March 13, 2015 archive

NYPD Blues

NYPD Caught Editing Wikipedia Entries About Police Brutality Victims

by Aviva Shen, Think Progress

Posted on March 13, 2015 at 2:03 pm

The New York Police Department has anonymously edited and tried to delete Wikipedia pages about police brutality victims, Capital New York has discovered. Edits coming from 1 Police Plaza headquarters targeted pages for Eric Garner, Sean Bell, and Amadou Diallo.

Someone at the NYPD also tried to delete the article on Sean Bell, an unarmed man who was gunned down by officers firing 50 bullets in 2006, arguing that “no one except Al Sharpton cares anymore.” The user wrote, “The police shoot people every day, and times with a lot more than 50 bullets. This incident is more news than notable.”

The NYPD also edited entries about the police force’s stop-and-frisk policy deemed unconstitutional in 2013.

The edits and deletion attempts reflect the NYPD’s sometimes clumsy response to the increased scrutiny in the wake of controversies over stop-and-frisk, their treatment of Occupy Wall Street activists, and most recently, the crackdown on #BlackLivesMatter protesters.

The NYPD even cracked down on an artistic mural calling the police force “murderers,” even though the property owner had approved it. When the artist declined police requests to remove the mural, NYPD officers painted over it themselves.

Actually, it’s not so much the Beat Cops (who while technically ‘Officers’ aren’t really in charge) as it is the ‘White Shirts’ at 1 Police Plaza and the unrepresentative Patrolmen’s Benevolent Association that ceased paying attention to its blue shirted Patrolmen members a long time ago.

Bill Bratton should resign or be fired.

Well duh!

Herr Doktor Professor is sounding more MMT by the day.

Strength Is Weakness

Paul Krugman, The New York Times

MARCH 13, 2015

We’ve been warned over and over that the Federal Reserve, in its effort to improve the economy, is “debasing” the dollar. The archaic word itself tells you a lot about where the people issuing such warnings are coming from. It’s an allusion to the ancient practice of replacing pure gold or silver coins with “debased” coins in which the precious-metal content was adulterated with cheaper stuff. Message to the gold bugs and Ayn Rand disciples who dominate the Republican Party: That’s not how modern money works. Still, the Fed’s critics keep insisting that easy-money policies will lead to a plunging dollar.

Reality, however, keeps declining to oblige. Far from heading downstairs to debasement, the dollar has soared through the roof. (Sorry.) Over the past year, it has risen 20 percent, on average, against other major currencies; it’s up 27 percent against the euro. Hooray for the strong dollar!

Or not. Actually, the strong dollar is bad for America. In an immediate sense, it will weaken our long-delayed economic recovery by widening the trade deficit. In a deeper sense, the message from the dollar’s surge is that we’re less insulated than many thought from problems overseas. In particular, you should think of the strong dollar/weak euro combination as the way Europe exports its troubles to the rest of the world, America very much included.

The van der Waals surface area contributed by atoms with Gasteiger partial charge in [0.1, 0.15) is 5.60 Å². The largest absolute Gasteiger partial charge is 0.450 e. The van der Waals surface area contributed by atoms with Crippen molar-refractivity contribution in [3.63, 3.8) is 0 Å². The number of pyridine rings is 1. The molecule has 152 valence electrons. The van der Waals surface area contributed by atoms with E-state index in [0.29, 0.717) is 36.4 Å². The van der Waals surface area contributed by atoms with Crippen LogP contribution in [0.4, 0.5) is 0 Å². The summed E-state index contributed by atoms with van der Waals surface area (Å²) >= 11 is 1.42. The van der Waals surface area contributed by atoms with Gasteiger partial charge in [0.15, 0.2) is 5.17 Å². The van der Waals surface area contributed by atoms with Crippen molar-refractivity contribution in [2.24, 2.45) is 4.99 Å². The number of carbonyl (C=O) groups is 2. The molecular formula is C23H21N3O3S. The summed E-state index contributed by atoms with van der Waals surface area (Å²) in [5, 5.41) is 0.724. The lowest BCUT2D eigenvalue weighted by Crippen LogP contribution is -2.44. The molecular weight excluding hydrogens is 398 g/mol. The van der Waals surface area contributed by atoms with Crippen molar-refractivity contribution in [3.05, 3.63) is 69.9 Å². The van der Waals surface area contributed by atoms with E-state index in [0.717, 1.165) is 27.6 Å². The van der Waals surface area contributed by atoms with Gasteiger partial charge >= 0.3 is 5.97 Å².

Currency markets, however, always grade countries on a curve. The United States isn’t exactly booming, but it looks great compared with Europe, where the present is bad and the future looks worse. Even before the new Greek crisis blew up, Europe was starting to resemble Japan without the social cohesion: within the eurozone, the working-age population is shrinking, investment is weak and much of the region is flirting with deflation. Markets have responded to those poor prospects by pushing interest rates incredibly low. In fact, many European bonds are now offering negative interest rates.

Who wins from this market move? Europe: a weaker euro makes European industry more competitive against rivals, boosting both exports and firms that compete with imports, and the effect is to mitigate the euroslump. Who loses? We do, as our industry loses competitiveness, not just in European markets, but in countries where our exports compete with theirs. America has been experiencing a modest manufacturing revival in recent years, but that revival will be cut short if the dollar stays this high for long.

In effect, then, Europe is managing to export some of its stagnation to the rest of us. We’re not talking about a nefarious plot, about so-called currency wars; it’s just the way things work in a global economy with highly mobile capital and market-determined exchange rates.

And the effects may be quite large. If markets believe that Europe’s weakness will last a long time, we would expect the euro to fall and the dollar to rise enough to eliminate much if not most of the difference in interest rates, which would mean severely crimping U.S. growth.


The Breakfast Club (Come Ye To The Fair!)

Welcome to The Breakfast Club! We’re a disorganized group of rebel lefties who hang out and chat if and when we’re not too hungover  we’ve been bailed out we’re not too exhausted from last night’s (CENSORED) the caffeine kicks in. Join us every weekday morning at 9am (ET) and weekend morning at 10:30am (ET) to talk about current news and our boring lives and to make fun of LaEscapee! If we are ever running late, it’s PhilJD’s fault.

 photo 807561379_e6771a7c8e_zps7668d00e.jpg

This Day in History

Uncle Sam cartoon debuts; Brigadoon opens on Broadway; Deadly rampage at Scottish elementary school.

Breakfast Tunes

Something to Think about over Coffee Prozac

Grifters Gonna Grift

And media organizations like Politico make it so damn easy because it’s their grift too.


On This Day In History March 13

This is your morning Open Thread. Pour your favorite beverage and review the past and comment on the future.